First time reaching out to the community! (Novice)


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Expectations for this post =  Get some direction on what I would call as my first "REAL PROJECT".  

Background:    I would call myself a person that can follow directions or plans well and have a good working knowledge of woodworking tools (maybe not all the techniques to best utilize the tools) and fairly handy. .  

equipment on hand: tablesaw, compound mitre saw, router w/o a router table and the usual home hand tools

Project:  Sit/Stand Desk

Basics of the build:  I am going to purchase a mechanical base that will raise and lower the desk as desired by the user, I however want to build the top of the desk!  I am thinking that I would like to use a darker wood for the bulk the build with some lighter wood accents to make some sort of design, and as with most of my typical designs I like to take things over the top so I am also considering putting some inlay work into it.  

Requests from the community:  Looking for direction to resources on what might be the best wood to work with for this project that would allow me ( if I choose to) to attempt the inlays.  Glues/epoxies for the chosen woods, and possible creative design ideas, finishes and the such.

Thanks in advance for your patience and kindness on helping out someone who is looking to jump headfirst into what I consider to be a moderate - to - possible difficult project.  I know that I have probably left out numerous details that you want/need to know about this project but I am still in the planning phase of this build and just looking for someone smarter than I to maybe give me the pieces that will help me get this project going.  Please do not hesitated to ask questions.  

P.S. >  I have never been one to interact in a forum (other than just be that guy that LURKS around to get information!  Hopefully, if I have a good experience with this and get a good response, I will share what I have learned and provide a project documentary from start to finish!  I am excited to see what you all have to say and share.  Again, thank you!

 

 

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First, welcome to becoming an active member of the forum. Sounds like you're ready to tackle a real project. It's good that you have not only an end result, but a sense of direction for how you want to get there.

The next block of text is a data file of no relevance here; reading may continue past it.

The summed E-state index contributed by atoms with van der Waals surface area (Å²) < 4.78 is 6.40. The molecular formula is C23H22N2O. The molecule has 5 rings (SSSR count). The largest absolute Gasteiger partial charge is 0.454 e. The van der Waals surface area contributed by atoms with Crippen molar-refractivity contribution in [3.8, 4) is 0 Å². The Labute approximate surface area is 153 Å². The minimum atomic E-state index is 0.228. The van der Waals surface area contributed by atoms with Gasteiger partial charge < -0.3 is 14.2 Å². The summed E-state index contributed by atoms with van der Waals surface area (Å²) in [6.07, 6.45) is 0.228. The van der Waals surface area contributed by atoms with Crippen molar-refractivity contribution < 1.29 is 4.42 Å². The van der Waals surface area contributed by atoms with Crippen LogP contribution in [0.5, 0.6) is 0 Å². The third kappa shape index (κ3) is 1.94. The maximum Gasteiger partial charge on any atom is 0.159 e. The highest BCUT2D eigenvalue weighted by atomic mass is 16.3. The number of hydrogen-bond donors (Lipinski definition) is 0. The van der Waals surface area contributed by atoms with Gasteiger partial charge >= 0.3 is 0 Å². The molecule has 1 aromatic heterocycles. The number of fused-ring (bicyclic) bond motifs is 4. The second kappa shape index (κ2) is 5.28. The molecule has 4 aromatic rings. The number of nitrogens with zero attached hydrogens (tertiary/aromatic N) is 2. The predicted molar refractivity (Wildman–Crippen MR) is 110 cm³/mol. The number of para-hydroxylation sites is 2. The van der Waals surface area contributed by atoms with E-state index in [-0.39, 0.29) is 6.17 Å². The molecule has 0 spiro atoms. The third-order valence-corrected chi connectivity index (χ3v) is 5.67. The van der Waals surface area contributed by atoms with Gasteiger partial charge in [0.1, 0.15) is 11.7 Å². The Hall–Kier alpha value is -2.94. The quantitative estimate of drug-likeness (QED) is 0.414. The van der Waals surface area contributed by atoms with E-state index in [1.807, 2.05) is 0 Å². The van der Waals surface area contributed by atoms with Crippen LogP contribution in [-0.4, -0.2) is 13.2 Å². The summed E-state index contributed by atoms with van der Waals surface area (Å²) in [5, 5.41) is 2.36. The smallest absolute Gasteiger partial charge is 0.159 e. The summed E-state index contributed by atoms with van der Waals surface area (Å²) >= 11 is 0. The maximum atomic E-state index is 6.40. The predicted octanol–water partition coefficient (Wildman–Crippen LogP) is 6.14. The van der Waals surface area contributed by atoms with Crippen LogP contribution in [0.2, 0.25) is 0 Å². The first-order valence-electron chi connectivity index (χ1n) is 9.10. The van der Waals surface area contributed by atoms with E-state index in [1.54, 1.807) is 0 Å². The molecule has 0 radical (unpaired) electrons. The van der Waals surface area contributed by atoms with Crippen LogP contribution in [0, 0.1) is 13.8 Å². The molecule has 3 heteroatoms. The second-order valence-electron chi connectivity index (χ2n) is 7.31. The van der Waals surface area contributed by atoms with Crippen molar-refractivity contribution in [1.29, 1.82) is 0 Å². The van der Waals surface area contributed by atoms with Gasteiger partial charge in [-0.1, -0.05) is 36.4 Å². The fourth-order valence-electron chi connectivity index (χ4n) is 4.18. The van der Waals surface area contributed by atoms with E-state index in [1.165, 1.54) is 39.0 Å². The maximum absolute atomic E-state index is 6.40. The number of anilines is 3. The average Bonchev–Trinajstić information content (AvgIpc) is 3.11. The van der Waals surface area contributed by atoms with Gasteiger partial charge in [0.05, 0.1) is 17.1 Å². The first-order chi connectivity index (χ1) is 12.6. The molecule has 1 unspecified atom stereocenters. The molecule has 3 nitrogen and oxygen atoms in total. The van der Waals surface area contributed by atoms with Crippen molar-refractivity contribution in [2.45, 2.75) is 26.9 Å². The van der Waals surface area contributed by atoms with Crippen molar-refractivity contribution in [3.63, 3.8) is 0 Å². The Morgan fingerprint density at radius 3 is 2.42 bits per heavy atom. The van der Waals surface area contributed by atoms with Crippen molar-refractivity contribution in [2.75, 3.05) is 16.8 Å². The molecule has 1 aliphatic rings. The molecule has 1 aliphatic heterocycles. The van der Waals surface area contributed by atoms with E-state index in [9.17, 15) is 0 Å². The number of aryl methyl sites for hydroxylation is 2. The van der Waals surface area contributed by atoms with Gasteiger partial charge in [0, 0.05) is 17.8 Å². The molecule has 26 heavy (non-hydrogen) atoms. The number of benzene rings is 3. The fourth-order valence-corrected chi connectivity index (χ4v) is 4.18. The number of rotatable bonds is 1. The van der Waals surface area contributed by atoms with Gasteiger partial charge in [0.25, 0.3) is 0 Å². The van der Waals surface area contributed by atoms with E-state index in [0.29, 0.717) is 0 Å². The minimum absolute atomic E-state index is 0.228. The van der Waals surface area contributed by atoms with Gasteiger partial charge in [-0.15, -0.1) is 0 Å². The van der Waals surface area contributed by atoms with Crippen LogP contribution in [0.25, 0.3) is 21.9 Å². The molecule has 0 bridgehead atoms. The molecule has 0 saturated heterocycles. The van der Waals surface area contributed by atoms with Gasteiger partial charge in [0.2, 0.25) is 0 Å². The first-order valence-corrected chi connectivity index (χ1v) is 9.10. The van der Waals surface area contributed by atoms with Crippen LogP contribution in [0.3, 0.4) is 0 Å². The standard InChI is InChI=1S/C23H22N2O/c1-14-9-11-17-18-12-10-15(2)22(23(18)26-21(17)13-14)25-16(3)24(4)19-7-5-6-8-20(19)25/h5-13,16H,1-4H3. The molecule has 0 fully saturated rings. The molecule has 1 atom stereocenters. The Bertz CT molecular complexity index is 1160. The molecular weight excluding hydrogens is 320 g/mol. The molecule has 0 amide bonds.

I also like to mix contrasting, but complementary woods. In central Illinois you should not have any trouble finding walnut (darker wood), cherry (medium toned) and maple (lighter wood). These combine and complement each other really well. I personally don't like to use stains, dyes or other coloring agents, but prefer to rely on the natural wood tones. Keep in mind that the type of finish you choose can darken or otherwise alter whichever woods you choose to use.

Not knowing the type of inlays you're thinking about - figures, string, accents - it's hard to make a recommendation. West Systems makes a very popular epoxy that many of us use regularly. It can be toned or colored easily and finishes nicely.

Hope you get lots of good feedback and good luck on the project!

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WELCOME!  Let the fun begin . . .

Plywood would be the simplest material to make the larger part from and you could dye or stain it to your color preference.  If you want a hardwood top you are looking at a glue up.  This is a common practice in furniture building but, some skill with a hand plane or two or a jointer and a planer assure success for this.  Another option is veneers over a substrate and veneers come in a variety of coloration. 

I don't do a lot of inlay but, someone should chime in here who does.  Inlay can be mortised in by hand but, something like a Dremel with a base or your router (you didn't mention if it was a plunge) will assure a consistent depth.

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Welcome to the forums.  You will find good resources here so just keep asking questions.  I would guess that most here use Titebond glue for all the general glue ups and West Systems epoxy for glue ups that you need a longer open time and special needs like stabilize and fill knots and natural gaps and flaws that may be in your wood. 

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Hi Woodchuck - welcome!!

 

Sounds like an interesting project.  I'm not quite sure what it is, but from what I've seen in my work environment I'm thinking one of those systems that "raises" the desk system to be a standing desk, but can be lowered for a sitting desk if wanted.

Again, thinking from my office environment, I think a lighter wood , with dark wood accents, should be considered an option.  It depends on the office/environment in which it will be installed.

+1 to the plywood suggestion.  It's stable and flat and is a great material to use for the base for a project like this.

Good luck - and be sure to take a lot of pictures!

 

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I started by following plan from Woodsmith magazine.  Unlike other publication, they have more of a step by step approach that was helpful to me. 

Make sure as you go along with the plan, to adjust the plan based on the actual measurement of your piece that you have already cut.

for the mechanical based, Ikea sell desk (sit/stand) with either a mechanical lift or an electric lift (I bought a 12 of them for my office).

they sell just the frame (https://www.ikea.com/ca/en/catalog/products/00263218/)

 

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Welcome, good folks and good info here.  I do want to add that you do have a router table available to you,  All you need is some plywood for the top, a piece of straight wood for the fence, two saw horses, a drill and time to practice. That will solve some early problems you might run into.

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